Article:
by Joe of E.B.F.
This is a general article about the quality of 3,5"-disks. To the facts: The US-firm Memory Control Technology Corp. (Memcom) published the results of a test concerning the quality of 3,5"-disks. The main result was: Most of the disks do not reach the ANSI-norms (US-institute of industrial norms, comparable with the german DIN). Memcom (Omaha/Nebraska) produces copy-machines and copies software for big firms. Memcom copies an average of half a million disks per months (250000 of that are 3,5").
Memcom had an increasing error-rate, so they decided to test disks of 25 producers. So they bought 100 disks from each firm. They tested all disks with several mechanical & electronical methods. Memcom tested the stability and the mechanics/mechanism, the ability to label them, of course the data-security, maximum - capacity - all in a permanent "stress" situation of the disks. The tests refered to the last ANSI-norm. The results were horrible: One of hundred disks contained an error. Only disks of IBM, KAO, TDK, Memorex and C.Itoh could stand up to the ANSI-norms. All others of the 25, had an above-average failing-quote. Disks from Verbatim, Sony, Syncom, Polaroid, Maxell and Fuji got the second place in this high-score-list. SKC, Wabash, Xidex and Dysan were the worst of the test. The consequences for Memcon: they will working in the future first and foremost with TDK-disks. In 1987, when Memcom tested 5,25"-disks the results were similar. That time BASF was best. But the producers took it as an inspiration and improved the quality of the 5,25" disks. I hope that the same will happen with the 3,5"-disk.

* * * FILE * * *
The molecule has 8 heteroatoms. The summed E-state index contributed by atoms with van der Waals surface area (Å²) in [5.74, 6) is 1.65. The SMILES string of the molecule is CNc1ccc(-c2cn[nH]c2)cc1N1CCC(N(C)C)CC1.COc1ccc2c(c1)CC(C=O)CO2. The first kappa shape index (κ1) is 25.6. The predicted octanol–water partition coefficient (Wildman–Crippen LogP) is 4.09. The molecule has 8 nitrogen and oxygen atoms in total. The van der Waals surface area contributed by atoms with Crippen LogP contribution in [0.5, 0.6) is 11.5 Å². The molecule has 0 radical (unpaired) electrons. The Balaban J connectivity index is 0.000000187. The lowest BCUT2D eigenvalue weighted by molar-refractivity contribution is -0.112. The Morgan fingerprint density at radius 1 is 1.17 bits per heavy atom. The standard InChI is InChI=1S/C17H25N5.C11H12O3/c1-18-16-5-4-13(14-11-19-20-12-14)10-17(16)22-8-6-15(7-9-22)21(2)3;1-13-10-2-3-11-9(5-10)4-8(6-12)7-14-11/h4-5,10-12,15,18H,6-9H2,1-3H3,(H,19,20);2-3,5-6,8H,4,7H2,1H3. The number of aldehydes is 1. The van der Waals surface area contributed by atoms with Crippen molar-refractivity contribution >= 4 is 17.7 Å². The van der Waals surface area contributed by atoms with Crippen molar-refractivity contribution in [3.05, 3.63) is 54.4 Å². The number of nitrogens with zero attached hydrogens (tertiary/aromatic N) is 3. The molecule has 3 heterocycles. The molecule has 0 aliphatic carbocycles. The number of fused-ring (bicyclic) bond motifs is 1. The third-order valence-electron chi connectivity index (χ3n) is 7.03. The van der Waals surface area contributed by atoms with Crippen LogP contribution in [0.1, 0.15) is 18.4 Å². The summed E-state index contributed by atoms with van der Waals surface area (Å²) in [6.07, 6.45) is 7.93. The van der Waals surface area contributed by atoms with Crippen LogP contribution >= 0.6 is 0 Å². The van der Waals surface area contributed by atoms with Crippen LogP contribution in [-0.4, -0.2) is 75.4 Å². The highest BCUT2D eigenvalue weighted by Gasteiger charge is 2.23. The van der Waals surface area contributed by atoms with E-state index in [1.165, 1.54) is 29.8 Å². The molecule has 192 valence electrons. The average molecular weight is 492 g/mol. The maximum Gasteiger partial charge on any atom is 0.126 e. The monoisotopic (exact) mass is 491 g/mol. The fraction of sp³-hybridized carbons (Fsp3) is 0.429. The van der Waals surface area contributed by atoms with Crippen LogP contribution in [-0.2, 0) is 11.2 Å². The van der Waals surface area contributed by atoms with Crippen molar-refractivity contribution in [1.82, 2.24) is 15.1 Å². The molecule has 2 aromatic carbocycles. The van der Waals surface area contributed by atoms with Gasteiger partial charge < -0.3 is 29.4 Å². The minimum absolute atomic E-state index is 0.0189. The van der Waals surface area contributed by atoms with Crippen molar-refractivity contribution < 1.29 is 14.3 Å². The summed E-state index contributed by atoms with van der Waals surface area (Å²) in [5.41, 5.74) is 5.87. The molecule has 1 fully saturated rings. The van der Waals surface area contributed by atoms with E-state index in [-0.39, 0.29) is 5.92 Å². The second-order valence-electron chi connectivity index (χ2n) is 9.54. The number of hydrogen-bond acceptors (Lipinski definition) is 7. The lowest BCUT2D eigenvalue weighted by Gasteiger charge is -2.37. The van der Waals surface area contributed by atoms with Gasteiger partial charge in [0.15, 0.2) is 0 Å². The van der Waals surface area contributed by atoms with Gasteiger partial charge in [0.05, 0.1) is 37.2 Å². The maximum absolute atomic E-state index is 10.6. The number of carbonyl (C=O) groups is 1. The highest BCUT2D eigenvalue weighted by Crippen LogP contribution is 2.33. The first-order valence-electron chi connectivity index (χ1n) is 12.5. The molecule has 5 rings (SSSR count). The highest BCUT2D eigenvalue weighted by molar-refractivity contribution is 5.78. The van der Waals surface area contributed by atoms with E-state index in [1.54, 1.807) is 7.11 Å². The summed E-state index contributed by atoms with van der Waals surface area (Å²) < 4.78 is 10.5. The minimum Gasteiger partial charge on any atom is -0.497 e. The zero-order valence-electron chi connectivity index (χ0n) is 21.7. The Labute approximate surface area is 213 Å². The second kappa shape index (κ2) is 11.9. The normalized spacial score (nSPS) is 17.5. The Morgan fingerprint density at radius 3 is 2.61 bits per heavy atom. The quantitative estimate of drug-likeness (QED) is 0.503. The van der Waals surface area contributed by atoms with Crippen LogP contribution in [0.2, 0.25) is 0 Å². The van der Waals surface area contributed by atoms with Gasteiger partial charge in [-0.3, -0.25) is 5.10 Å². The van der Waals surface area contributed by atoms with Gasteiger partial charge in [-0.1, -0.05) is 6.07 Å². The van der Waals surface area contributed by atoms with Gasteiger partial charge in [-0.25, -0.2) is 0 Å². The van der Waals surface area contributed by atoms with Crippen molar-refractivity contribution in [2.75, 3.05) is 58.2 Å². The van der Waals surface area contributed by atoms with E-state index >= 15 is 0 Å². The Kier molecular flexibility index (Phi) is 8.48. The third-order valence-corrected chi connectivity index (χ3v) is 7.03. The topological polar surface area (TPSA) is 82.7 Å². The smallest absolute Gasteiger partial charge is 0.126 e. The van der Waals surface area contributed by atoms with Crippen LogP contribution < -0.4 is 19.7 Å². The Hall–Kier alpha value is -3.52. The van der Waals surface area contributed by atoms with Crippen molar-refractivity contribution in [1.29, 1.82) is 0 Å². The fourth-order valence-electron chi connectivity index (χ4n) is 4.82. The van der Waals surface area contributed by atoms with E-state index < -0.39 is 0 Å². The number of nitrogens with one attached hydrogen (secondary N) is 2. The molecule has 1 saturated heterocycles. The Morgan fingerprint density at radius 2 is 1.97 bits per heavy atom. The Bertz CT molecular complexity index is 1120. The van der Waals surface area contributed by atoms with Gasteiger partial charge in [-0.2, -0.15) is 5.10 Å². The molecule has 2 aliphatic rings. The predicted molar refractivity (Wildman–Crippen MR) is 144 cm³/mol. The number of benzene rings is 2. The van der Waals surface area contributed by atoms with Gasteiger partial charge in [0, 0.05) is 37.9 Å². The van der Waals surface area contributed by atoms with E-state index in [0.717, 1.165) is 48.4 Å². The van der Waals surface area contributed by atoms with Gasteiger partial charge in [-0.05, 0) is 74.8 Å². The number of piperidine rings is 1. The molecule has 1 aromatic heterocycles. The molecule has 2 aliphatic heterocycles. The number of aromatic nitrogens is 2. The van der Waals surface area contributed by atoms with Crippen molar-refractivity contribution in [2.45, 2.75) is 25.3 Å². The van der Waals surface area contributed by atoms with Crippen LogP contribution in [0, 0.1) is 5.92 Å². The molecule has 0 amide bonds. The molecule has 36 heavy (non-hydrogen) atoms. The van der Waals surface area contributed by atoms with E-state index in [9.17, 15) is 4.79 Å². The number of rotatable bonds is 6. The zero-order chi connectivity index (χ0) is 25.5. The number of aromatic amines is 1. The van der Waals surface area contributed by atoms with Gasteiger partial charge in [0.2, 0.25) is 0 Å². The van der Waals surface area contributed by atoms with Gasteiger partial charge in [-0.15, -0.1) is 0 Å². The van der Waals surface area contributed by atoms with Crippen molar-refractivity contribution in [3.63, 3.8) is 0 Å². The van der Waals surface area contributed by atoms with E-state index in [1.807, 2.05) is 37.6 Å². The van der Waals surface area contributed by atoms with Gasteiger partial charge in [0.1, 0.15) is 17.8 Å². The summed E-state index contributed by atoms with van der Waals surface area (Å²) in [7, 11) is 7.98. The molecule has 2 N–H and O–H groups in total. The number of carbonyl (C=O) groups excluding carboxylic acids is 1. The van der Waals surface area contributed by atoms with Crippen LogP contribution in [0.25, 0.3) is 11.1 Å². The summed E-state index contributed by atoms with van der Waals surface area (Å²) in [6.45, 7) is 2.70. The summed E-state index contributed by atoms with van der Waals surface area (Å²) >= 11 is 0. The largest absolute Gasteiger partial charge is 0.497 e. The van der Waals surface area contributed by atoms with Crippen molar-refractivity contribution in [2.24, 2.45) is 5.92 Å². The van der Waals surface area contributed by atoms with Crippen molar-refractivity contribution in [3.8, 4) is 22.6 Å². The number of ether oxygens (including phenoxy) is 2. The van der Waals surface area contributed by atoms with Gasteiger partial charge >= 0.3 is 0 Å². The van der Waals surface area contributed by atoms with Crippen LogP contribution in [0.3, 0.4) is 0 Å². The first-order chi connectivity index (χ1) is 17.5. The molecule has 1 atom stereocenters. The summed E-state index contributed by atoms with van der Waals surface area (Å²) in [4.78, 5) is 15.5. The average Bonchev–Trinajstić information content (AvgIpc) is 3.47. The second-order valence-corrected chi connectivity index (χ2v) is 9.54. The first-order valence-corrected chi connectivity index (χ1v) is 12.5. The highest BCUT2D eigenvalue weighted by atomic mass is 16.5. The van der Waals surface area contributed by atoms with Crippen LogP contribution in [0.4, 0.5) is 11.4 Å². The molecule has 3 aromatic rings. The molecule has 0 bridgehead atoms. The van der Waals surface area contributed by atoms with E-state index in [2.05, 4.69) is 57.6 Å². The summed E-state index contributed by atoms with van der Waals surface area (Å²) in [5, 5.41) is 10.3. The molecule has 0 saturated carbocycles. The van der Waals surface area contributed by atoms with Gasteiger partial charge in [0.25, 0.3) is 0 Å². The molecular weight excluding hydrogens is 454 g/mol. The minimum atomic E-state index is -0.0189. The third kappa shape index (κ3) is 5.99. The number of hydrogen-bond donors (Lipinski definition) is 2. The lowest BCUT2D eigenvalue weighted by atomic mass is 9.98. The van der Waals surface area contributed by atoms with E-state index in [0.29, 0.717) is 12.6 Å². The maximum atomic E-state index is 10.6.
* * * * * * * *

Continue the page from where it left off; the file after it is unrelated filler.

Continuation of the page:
Now to YOU, readers of this mag: Write down your experiences with 3,5" disks and send them us. Here an example of a possible opinion: "The 3,5" disks of firm XYZ are full of errors / 100% error-free / two of a ten-disk-package were damaged...". If there are enough sendings from you, the result will be published! - CHESTER/BRS (Thanks to Joe for this idea)
This article originally appeared in the Amiga diskmagazine "Zine #5" by Brainstorm 1990.
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